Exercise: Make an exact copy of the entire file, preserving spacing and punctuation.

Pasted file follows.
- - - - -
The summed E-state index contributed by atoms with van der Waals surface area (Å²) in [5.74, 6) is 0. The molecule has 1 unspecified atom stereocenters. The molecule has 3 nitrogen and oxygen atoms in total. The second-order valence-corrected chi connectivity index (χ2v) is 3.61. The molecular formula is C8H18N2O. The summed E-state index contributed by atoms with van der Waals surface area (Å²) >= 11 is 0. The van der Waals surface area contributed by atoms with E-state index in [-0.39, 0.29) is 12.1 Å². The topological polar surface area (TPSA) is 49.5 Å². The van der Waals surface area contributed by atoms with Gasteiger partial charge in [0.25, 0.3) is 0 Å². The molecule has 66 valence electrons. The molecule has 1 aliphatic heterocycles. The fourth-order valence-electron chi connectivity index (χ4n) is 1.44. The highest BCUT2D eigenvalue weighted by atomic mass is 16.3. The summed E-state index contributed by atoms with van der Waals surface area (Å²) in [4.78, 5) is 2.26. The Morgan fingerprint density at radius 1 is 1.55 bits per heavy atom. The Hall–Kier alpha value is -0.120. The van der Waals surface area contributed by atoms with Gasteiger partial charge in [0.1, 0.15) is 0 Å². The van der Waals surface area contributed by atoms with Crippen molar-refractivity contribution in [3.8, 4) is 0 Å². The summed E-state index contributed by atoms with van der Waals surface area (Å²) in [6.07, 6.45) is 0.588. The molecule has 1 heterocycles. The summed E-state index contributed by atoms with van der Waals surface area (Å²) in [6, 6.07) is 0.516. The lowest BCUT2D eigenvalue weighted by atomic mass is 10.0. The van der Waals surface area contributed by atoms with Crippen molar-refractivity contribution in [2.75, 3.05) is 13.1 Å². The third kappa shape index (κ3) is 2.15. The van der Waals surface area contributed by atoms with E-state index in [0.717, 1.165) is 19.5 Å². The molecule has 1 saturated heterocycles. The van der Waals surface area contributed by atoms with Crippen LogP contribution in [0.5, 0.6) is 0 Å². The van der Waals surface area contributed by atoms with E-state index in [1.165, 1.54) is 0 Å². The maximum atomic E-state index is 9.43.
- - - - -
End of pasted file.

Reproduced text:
The summed E-state index contributed by atoms with van der Waals surface area (Å²) in [5.74, 6) is 0. The molecule has 1 unspecified atom stereocenters. The molecule has 3 nitrogen and oxygen atoms in total. The second-order valence-corrected chi connectivity index (χ2v) is 3.61. The molecular formula is C8H18N2O. The summed E-state index contributed by atoms with van der Waals surface area (Å²) >= 11 is 0. The van der Waals surface area contributed by atoms with E-state index in [-0.39, 0.29) is 12.1 Å². The topological polar surface area (TPSA) is 49.5 Å². The van der Waals surface area contributed by atoms with Gasteiger partial charge in [0.25, 0.3) is 0 Å². The molecule has 66 valence electrons. The molecule has 1 aliphatic heterocycles. The fourth-order valence-electron chi connectivity index (χ4n) is 1.44. The highest BCUT2D eigenvalue weighted by atomic mass is 16.3. The summed E-state index contributed by atoms with van der Waals surface area (Å²) in [4.78, 5) is 2.26. The Morgan fingerprint density at radius 1 is 1.55 bits per heavy atom. The Hall–Kier alpha value is -0.120. The van der Waals surface area contributed by atoms with Gasteiger partial charge in [0.1, 0.15) is 0 Å². The van der Waals surface area contributed by atoms with Crippen molar-refractivity contribution in [3.8, 4) is 0 Å². The summed E-state index contributed by atoms with van der Waals surface area (Å²) in [6.07, 6.45) is 0.588. The molecule has 1 heterocycles. The summed E-state index contributed by atoms with van der Waals surface area (Å²) in [6, 6.07) is 0.516. The lowest BCUT2D eigenvalue weighted by atomic mass is 10.0. The van der Waals surface area contributed by atoms with Crippen molar-refractivity contribution in [2.75, 3.05) is 13.1 Å². The third kappa shape index (κ3) is 2.15. The van der Waals surface area contributed by atoms with E-state index in [0.717, 1.165) is 19.5 Å². The molecule has 1 saturated heterocycles. The van der Waals surface area contributed by atoms with Crippen LogP contribution in [0.5, 0.6) is 0 Å². The van der Waals surface area contributed by atoms with E-state index in [1.165, 1.54) is 0 Å². The maximum atomic E-state index is 9.43.